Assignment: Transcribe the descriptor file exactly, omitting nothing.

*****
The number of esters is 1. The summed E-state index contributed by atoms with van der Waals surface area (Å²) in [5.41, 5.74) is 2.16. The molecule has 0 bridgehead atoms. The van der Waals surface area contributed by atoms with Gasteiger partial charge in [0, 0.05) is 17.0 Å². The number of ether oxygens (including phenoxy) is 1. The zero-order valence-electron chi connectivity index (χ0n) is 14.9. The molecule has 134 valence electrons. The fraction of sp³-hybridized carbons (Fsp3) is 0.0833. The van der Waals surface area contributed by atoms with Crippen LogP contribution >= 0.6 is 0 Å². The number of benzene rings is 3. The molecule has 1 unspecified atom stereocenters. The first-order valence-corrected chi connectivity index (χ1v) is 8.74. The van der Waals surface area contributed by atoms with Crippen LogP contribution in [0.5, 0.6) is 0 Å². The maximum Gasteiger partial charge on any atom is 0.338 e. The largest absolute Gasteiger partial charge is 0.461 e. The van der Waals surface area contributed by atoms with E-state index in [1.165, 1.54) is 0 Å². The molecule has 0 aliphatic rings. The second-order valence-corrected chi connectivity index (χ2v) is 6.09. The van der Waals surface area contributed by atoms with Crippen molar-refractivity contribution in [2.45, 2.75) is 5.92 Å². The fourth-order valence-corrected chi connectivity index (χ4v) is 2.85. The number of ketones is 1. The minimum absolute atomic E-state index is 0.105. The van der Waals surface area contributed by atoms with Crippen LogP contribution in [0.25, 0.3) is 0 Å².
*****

The number of esters is 1. The summed E-state index contributed by atoms with van der Waals surface area (Å²) in [5.41, 5.74) is 2.16. The molecule has 0 bridgehead atoms. The van der Waals surface area contributed by atoms with Gasteiger partial charge in [0, 0.05) is 17.0 Å². The number of ether oxygens (including phenoxy) is 1. The zero-order valence-electron chi connectivity index (χ0n) is 14.9. The molecule has 134 valence electrons. The fraction of sp³-hybridized carbons (Fsp3) is 0.0833. The van der Waals surface area contributed by atoms with Crippen LogP contribution >= 0.6 is 0 Å². The number of benzene rings is 3. The molecule has 1 unspecified atom stereocenters. The first-order valence-corrected chi connectivity index (χ1v) is 8.74. The van der Waals surface area contributed by atoms with Crippen LogP contribution in [0.5, 0.6) is 0 Å². The maximum Gasteiger partial charge on any atom is 0.338 e. The largest absolute Gasteiger partial charge is 0.461 e. The van der Waals surface area contributed by atoms with E-state index in [1.165, 1.54) is 0 Å². The molecule has 0 aliphatic rings. The second-order valence-corrected chi connectivity index (χ2v) is 6.09. The van der Waals surface area contributed by atoms with Crippen molar-refractivity contribution in [2.45, 2.75) is 5.92 Å². The fourth-order valence-corrected chi connectivity index (χ4v) is 2.85. The number of ketones is 1. The minimum absolute atomic E-state index is 0.105. The van der Waals surface area contributed by atoms with Crippen LogP contribution in [0.25, 0.3) is 0 Å².